When Walter O’Malley was named Dodger president in October 1950, he began to modernize and invest in Dodgertown. In 1953, O’Malley signed a 21-year lease with the City of Vero Beach to keep the Dodgers at Dodgertown. That year was also when O’Malley privately built and dedicated Holman Stadium, in honor of Bud Holman. The plaque for the stadium read at the ceremonies by O’Malley: “The Brooklyn Dodgers Dedicate Holman Stadium to Honor Bud L. Holman of the Friendly City of Vero Beach, Walter F. O’Malley, President, Emil H. Praeger, C.E., Designer, 1953.”

 

Later, O’Malley built two golf courses open to the public in Vero Beach – Dodgertown Golf Club (1965, nine holes) and Dodger Pines Country Club (1971, 18 holes). His primary purpose was so African-American Dodgerplayers had the opportunity to participate, because other local courses were private and segregated. Dodgertown Golf Club was the first integrated course in Vero Beach.

 

The O’Malley family continued to develop internationally recognized Dodgertown, adding modern villas, clubhouses and playing fields. Walter and Peter invited professional and collegiate international baseball teams to train and hosted numerous coaching and front office exchanges at Dodgertown. In 1974, the NFL New Orleans Saints used Dodgertown for training camp and not only did they return for many more years, but additional professional and college football teams have trained at Dodgertown through the years.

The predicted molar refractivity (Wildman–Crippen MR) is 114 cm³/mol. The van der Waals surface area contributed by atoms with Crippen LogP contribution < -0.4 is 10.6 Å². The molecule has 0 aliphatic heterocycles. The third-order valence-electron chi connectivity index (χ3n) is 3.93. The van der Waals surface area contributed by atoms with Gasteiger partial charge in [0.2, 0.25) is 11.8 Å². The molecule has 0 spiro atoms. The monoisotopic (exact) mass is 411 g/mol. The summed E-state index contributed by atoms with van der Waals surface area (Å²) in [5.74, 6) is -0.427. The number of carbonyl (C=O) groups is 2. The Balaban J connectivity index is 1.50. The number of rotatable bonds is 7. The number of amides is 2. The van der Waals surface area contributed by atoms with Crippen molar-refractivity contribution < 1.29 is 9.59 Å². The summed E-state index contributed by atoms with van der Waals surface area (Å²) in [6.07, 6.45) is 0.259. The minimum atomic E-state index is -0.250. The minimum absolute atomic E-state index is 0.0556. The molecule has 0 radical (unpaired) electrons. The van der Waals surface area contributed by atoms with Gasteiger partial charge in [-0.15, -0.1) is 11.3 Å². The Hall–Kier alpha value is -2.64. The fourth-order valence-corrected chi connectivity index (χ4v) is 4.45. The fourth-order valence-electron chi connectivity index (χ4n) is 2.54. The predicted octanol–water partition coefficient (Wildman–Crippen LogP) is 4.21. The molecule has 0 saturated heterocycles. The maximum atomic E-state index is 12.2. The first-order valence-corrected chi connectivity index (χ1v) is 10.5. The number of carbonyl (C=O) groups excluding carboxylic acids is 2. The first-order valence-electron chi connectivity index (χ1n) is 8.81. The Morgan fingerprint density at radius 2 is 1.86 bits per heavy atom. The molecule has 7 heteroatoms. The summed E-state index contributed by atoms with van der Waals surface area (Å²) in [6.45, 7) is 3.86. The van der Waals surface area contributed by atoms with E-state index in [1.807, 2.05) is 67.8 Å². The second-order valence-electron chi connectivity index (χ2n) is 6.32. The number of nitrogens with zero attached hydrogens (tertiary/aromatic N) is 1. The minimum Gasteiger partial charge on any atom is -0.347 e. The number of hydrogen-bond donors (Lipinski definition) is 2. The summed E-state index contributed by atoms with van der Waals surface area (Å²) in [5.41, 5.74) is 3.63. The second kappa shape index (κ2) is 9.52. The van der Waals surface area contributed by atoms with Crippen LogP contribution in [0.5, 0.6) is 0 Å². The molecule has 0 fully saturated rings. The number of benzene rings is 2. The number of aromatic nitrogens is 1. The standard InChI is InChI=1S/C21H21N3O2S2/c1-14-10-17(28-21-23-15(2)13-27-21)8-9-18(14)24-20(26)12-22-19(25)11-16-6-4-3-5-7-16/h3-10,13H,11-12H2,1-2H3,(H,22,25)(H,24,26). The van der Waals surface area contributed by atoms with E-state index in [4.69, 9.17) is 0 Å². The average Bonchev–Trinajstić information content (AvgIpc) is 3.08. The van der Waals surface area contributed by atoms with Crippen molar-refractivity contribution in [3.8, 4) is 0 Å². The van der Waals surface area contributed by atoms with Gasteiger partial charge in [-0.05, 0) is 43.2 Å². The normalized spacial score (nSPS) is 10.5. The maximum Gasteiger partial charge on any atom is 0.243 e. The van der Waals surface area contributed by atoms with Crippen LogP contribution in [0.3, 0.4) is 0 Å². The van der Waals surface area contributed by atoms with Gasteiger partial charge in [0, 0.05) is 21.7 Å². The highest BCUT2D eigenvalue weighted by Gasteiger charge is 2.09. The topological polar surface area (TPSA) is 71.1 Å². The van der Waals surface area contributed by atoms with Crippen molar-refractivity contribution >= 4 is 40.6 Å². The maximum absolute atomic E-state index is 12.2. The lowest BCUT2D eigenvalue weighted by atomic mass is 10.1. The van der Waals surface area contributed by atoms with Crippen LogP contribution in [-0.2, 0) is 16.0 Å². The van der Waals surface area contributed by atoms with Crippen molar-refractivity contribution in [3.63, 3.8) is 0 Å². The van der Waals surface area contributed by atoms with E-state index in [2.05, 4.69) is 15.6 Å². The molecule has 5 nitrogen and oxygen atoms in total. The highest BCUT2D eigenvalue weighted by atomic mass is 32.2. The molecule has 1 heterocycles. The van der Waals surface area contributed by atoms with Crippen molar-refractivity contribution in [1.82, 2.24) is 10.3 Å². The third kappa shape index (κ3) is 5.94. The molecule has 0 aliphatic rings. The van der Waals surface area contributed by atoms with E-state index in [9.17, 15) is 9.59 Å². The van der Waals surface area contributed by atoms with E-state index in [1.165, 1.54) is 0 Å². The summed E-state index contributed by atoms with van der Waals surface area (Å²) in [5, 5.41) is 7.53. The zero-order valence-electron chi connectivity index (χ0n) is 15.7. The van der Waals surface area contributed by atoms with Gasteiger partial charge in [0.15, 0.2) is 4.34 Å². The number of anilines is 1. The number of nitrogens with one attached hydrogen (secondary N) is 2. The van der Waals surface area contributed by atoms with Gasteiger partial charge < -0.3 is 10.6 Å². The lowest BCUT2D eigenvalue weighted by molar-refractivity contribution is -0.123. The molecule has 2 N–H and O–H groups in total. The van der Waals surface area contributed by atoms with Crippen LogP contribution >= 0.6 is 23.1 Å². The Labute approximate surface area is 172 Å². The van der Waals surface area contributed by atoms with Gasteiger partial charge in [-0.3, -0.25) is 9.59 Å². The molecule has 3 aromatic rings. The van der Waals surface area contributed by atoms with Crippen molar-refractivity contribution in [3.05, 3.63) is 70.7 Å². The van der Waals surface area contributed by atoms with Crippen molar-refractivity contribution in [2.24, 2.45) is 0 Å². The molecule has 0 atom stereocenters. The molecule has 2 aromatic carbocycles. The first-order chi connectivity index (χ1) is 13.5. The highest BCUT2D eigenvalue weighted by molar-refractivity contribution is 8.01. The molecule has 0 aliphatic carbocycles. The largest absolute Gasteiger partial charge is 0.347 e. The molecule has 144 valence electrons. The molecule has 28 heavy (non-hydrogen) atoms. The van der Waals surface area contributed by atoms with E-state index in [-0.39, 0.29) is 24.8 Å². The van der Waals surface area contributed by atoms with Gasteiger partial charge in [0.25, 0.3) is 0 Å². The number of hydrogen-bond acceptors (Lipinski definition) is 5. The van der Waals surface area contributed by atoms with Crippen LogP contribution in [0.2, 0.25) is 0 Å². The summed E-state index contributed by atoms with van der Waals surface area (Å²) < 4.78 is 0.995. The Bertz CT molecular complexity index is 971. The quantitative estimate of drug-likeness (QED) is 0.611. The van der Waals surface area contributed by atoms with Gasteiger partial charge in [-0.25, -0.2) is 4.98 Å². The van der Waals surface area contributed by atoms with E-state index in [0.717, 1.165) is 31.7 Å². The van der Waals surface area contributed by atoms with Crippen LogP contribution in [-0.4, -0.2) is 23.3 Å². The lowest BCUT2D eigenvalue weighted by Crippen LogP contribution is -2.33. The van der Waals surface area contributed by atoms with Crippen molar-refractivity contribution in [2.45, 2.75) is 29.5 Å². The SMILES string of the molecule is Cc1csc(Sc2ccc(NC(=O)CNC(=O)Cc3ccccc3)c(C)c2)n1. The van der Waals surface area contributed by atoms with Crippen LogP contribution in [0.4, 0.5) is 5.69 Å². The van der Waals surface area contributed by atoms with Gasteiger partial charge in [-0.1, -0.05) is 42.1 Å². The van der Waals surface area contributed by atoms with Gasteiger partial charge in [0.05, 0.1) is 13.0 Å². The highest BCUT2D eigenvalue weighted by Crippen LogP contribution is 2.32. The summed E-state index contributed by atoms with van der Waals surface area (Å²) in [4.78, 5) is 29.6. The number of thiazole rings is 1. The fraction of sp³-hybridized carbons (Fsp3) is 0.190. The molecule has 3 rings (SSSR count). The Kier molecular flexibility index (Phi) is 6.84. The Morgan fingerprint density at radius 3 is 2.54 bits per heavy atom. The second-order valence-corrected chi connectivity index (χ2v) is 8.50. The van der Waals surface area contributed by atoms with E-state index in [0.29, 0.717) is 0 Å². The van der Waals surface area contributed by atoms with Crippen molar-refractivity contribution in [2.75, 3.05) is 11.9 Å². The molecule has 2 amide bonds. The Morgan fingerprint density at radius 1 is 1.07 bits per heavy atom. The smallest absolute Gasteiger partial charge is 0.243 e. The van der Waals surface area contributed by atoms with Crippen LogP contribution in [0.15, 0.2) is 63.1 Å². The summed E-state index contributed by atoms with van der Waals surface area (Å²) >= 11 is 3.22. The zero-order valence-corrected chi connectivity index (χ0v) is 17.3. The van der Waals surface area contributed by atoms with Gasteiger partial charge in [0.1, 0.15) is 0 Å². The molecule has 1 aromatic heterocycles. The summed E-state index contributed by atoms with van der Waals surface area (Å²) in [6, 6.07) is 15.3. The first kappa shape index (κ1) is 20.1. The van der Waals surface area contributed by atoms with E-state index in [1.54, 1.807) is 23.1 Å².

History is everywhere as memorabilia adorns Dodgertown throughout. It is a unique experience for guests who participate on the same fields that Dodger legends trod. The newly-designed Jackie Robinson Room and dining room in the conference center are examples of that. Championship teams were built at Dodgertown with sixDodger World Series winners and 14 National League Pennant-winning clubs. Those teams prepared for the upcoming season in Vero Beach.

 

Historic Dodgertown celebrates its tradition, but today is a premier year-round, multi-sport training site and conference center. Professional and amateur teams from throughout the world – including Canada, China, Dominican Republic, France, Italy, Japan, South Africa and South Korea – have trained at Historic Dodgertown, taking advantage of its 10 ½ perfectly-manicured fields, many amenities and impeccable service.